Monday, 9 July 2012

Moisture Meter and Distribution Uniformity

Testing VMC on putting greens.
Well the weather is finally dry enough that we are again using our TDR 200 moisture meter on putting greens. It has been a week without rain with temps in the mid to high 20s and we still have over 30% Volumetric Moisture Content (VMC) in our greens. Normally we aim for about 20-25%. We hope that in the next few days the moisture levels drop even more and we can really firm up the greens.


Five years ago before we had a moisture meter on the golf course we did an irrigation audit on our putting green irrigation systems and found that on average we had about 45% Distribution Unifromity (DU) efficiency. At best you can expect to get about 70-80% on most good systems and we fell well short. This poor efficiency and the fact that we were essentially guessing how much moisture in our putting green soil made if very difficult to irrigate our putting greens.

We decided that the best course of action was to upgrade our old outdated irrigation system to a state of the art system. We completed 5 holes over 2 years until the economy took a dive. We were then forced to put the upgrade on hold.
Our first moisture sensor. They didn't
last a month.

4 years ago we got our first moisture meter. It was designed to be permanently installed into the putting greens but we used it as a hand held unit and hammered it into the soil to get readings. It was a real cumbersome process but we made it work. Eventually the sensor would be destroyed from the constant hammering into the hard soil. Finally we got a TDR 200 sensor which is specifically designed to be repeatedly stuck into the soil to take readings.

For the first few years we monitored moisture levels we would use it to adjust the automated irrigation system to get the most uniform distribution. This was a real challenge and we were constantly making changes to the scheduling which was a real pain in the ass.

Last season we changed our approach. Instead of watering our putting greens daily to keep a constant VMC we would give the greens a good soaking. We would then monitor the moisture levels in the greens over a few days. We would hand water any spots that dried quicker than the average. When the overall putting green average VMC dropped below our trigger number (20%VMC) we would start the cycle all over again. Where we used to irrigate daily we now irrigate 1-2 times a week using the automated system. This way of irrigating has less reliance on the DU of your irrigation system and more on the percolation and water holding capacity of your putting green soils.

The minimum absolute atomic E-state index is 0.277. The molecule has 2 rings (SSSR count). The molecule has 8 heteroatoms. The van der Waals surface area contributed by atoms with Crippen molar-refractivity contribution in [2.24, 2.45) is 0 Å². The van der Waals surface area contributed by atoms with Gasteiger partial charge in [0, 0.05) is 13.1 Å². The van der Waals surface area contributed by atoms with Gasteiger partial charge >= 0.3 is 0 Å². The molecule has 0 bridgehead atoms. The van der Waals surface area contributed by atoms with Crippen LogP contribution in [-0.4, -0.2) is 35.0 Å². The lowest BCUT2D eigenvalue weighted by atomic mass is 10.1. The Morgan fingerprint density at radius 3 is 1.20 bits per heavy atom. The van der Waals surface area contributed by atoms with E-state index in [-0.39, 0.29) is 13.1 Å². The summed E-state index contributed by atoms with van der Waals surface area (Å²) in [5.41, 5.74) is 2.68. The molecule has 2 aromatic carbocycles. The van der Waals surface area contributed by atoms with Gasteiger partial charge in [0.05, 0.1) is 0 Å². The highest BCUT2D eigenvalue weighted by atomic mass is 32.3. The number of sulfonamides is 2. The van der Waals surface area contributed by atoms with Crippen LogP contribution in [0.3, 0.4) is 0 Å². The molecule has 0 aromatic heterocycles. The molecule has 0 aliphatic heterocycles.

In most cases it is far easier to get a uniform soil than irrigation system DU especially when wind comes into play. We have fantastic wetting agents available these days that allow for uniform water movement through the soil.

Watering deep and infrequent also helps draw air into the soil as it is allowed to partially dry out in between irrigation cycles. This in turn allows for deeper rooting which in turn allows you to push the number of days in between irrigation cycles. Drier greens are also less susceptible to fungal diseases.

Now anyone how manages Poa might say that you must water daily to keep it alive during the hot dry season. I disagree in most cases.

  1. Match your probe depth to the depth of your roots. This allows you to know how much moisture is available to the plant. There is not point in measuring how much moisture is below the roots. If your roots are 1" long then get 1" probes. Measure the VMC and see if you can get away with watering less.
  2. Wet poa is dead poa when it gets hot. Every hear of Anthracnose? For this reason we never apply any water to our putting greens after 10am. We want the green canopy to completely dry out in between irrigation cycles. For this reason we have never ever had a problem with Anthracnose.
  3. We do not syringe our greens ever. We have found that the surface cooling effect is minimal and not worth the risk of high humidity and Anthracnose. Keep that canopy dry!
  4. If your plants are using up all the available water in the soil each day then you must water daily.
You will really be surprised how long you can go without irrigating your putting greens but you MUST know exactly how much moisture you have in your soils for this to work. Simply turning off the system is dangerous. 

When we used to water to keep the moisture levels constant it was dangerous. We were constantly a day away from disaster. If the system failed to come on one night we could risk losing turf. This way of watering also encouraged the growth of Poa annua and who wants to do that? It was very very stressful. Now I can see it coming. Our greens are dry, firm, and way more consistent than they have ever been. We are also seeing bentgrass come on really hard this year. Coincidence?

Back to the DU of our remaining 4 greens that didn't see the upgrade. To tell you the truth we don't need it any more. When we irrigate, we water to field capacity or a little higher. The soil then takes care of the water and after a few hours the soil moisture levels are pretty constant in the soil. Call me crazy but I am seriously considering installing quick coupler heads in the future. It is cheap, low on maintenance and it makes it really hard to over-water your greens. Especially when you are lazy like me.

In the one season that we have changed the way we water I have seen our root depth double. This despite that for 10 months a year the weather is incredibly wet. Take advantage of the warm weather and use it to grow out some roots. You will need them when it gets hot.

So the way I see it there are two ways to use your moisture meter. You can use it to see when you need to water, or you can use it to see when you don't need to water.